Bayonet Clasp

What is a bayonet clasp?

A simple and effective clasp used on leather, rubber, metal or polyester threaded necklaces. It allows for the secure content and proper disconnection of the clasp. Care must be taken to ensure that the wearer achieves the best closure with the clasp when performing the task themselves. 

Barrel / Screw clasp

What is a barrel or screw clasp?

Barrel clasps are awesome design element to complete and close your bracelet or necklace. It's another elegant ingredient of style. Can be difficult to attach on bracelets without help, and often comes undone on anklets. This type of clasp is created by two metal barrel ends that screw into one another for a secure strong, and stylish hold.

Just as the name signifies, screw clasps operate by screwing one side of the clasp into the other side. They are normally barrel-shaped, but they can also be any sort of sphere or cylinder. The primary benefit to screw clasps is their security. Because the clasp is threaded, it won't open accidentally open. However, it takes a little accuracy and time to get the clasp closed. When you're approaching behind your neck to do it, that can be annoying. Because these require two hands, they don't work well for bracelets.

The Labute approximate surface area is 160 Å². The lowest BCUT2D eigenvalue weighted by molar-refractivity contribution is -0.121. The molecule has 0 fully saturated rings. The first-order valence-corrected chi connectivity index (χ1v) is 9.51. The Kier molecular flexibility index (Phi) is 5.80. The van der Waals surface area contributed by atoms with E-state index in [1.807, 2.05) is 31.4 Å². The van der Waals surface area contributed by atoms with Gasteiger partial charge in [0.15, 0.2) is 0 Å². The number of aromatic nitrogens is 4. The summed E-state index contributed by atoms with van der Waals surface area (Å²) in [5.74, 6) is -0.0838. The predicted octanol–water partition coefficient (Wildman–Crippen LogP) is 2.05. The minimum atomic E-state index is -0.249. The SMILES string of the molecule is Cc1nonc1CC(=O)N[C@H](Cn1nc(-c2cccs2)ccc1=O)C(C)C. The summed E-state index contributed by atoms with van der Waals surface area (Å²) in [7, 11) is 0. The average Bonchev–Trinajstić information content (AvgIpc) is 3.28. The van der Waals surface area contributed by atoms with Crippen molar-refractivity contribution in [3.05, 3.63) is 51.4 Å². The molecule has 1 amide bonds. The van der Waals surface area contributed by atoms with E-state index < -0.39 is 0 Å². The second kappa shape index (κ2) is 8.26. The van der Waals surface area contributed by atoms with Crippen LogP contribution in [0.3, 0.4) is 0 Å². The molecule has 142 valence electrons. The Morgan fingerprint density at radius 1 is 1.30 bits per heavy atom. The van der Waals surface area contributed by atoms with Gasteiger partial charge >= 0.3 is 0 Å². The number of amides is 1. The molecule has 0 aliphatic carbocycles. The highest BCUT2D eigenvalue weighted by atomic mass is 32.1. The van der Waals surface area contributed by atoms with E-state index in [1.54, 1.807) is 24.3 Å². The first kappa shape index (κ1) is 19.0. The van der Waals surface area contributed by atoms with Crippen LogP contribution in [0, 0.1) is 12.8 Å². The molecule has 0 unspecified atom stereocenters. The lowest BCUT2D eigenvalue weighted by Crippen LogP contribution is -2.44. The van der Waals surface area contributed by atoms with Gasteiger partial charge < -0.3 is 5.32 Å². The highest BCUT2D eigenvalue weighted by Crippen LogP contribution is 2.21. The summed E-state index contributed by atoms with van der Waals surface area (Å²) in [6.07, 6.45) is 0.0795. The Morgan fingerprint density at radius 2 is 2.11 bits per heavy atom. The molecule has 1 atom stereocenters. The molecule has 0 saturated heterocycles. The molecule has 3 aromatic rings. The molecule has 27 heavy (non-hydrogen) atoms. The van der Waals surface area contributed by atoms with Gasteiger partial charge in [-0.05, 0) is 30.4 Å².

What is an open-box clasp?

A box clasp is a specifically engineered option that is ideal for bracelets. It clicks securely in place. It highlights a wedge-shaped piece of metal that squeeze when you slide it into the other portion or box of the clasp. To open the clasp, you just push a lever that squeezes the metal wedge, allowing it to slide out. These come in all various styles, some allowing multiple strands of chains or beads. The main leverage of this design is that you can operate it with one hand. Because they require exact fitting of the wedge into the box, these clasps can stop functioning securely if the wedge piece is broken. Frequent use can wear them out, so they are better for items you don't wear every day.

Figure 8 Safety

What is a figure 8 safety clasp?

A figure 8 safety is a hinged safety lock with a cinched midsection that clips over a button. You'll find safeties in watches, necklaces, bracelets, and pins and they are used to provide extra security to the closure. Frequently they are used to either complement the main clasp and other times they are used to protect the point of a pin or hinged bangle bracelet. 

Toggle Closures

What is a toggle closure clasp?